In a complete reversal of the usual conventions of painting, UK artist Boo Ritson actually paints on her subjects - carefully styled models are liberally coated in standard household emulsion, and the results then photographed.
Vacillating curiously between cartoon-like representation and intense character study, her work provides an amusing subversion of standard depictive process as well as a celebration of the gloriously gooey qualities of paint.
New York artist Dan Colen is known for unconventional art tactics, and his bubblegum paintings certainly seem to fit that bill (although Paul Mccarthy's gum prints go just that little bit further by actually being edible).
Less obviously palatable are Colen's 'bird poo' pictures, which seem to have been authored by a super-sized colony of pigeons.
In fact, they're produced in oils, so although we can salute Colen's trompe l'oeil abilities, he's less hands-on than we imagined - or simply mindful of buyers' delicate dispositions.
Swedish artist Henrik Håkansson, who has also produced a recent series of poop pics, has no such scruples, enlisting the aid of passing swallows to really and truly splatter his canvases - a gesture, we should add, that's entirely in keeping with Håkansson's nature-based art.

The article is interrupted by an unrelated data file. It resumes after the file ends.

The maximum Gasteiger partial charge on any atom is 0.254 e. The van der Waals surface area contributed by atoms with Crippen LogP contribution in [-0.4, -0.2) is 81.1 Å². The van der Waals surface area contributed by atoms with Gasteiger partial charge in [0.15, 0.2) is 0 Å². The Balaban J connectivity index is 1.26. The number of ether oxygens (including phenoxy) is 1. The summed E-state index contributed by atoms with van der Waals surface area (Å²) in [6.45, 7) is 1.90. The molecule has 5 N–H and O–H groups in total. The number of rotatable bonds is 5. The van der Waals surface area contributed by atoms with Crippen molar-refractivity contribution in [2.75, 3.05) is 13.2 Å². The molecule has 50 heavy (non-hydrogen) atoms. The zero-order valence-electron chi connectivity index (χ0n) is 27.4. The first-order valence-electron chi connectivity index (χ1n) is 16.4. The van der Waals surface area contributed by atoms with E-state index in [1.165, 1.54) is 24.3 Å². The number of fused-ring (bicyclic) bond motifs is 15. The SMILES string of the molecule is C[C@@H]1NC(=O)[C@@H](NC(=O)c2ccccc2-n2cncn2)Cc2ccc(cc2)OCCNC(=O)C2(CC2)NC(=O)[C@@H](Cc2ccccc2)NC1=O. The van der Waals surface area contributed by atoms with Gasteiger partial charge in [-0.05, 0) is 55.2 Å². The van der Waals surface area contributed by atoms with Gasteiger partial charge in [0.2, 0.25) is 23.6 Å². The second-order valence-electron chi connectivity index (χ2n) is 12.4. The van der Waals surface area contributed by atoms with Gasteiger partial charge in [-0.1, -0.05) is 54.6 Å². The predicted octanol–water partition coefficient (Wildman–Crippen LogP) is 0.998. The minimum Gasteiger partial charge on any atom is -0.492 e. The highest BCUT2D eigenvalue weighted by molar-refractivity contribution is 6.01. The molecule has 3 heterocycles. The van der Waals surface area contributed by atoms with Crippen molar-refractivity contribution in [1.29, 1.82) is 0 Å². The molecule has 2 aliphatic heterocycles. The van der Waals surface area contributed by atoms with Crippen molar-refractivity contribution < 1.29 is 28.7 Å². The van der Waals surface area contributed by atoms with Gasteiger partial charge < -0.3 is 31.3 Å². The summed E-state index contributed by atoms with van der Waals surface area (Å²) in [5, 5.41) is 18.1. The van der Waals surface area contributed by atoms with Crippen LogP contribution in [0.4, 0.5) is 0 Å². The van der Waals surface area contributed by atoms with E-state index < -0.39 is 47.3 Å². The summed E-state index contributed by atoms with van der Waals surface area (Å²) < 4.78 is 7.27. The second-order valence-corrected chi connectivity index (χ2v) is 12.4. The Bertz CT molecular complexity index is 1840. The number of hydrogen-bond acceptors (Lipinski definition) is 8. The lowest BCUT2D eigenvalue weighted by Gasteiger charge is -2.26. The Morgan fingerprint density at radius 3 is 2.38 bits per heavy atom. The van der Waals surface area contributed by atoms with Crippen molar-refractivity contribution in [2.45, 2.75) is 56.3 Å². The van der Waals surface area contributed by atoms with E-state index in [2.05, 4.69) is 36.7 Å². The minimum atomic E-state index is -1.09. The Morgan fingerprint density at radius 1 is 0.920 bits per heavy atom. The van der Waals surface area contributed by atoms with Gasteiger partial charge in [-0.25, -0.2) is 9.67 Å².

From bodily wastes of a (fairly) solid variety we turn, inevitably, to the subject of pee as an artistic medium.
Urine was (probably) first used as a medium for painting by Andy Warhol in 1961, and although only a photograph exists of that particular work, the Pop master again took up the general theme in the mid 1970s.
Rather more ambitiously, the so-called 'oxidation paintings' depended on the chemical reaction of urine with copper paint.
UK artist Gavin Turk, having previously appropriated Warhol's screenprints and diamond dust finishes, recently embarked on his own series of pee paintings (left).
Whether, like Warhol, he was on hand to witness invited assemblies of attractive young men producing each work is not entirely clear.
In what must be the most unusual take on an ice sculpture ever, fast emerging UK artist Katie Paterson's ice LPs form part of a work chronicling the life of glaciers.
The artist first recorded the sound of the melting ice-stacks, then had these 'tracks' cut onto discs created from the meltwater itself.
To complete the cycle, the ersatz LPs were then played on turntables until the ice once again melted. Genius.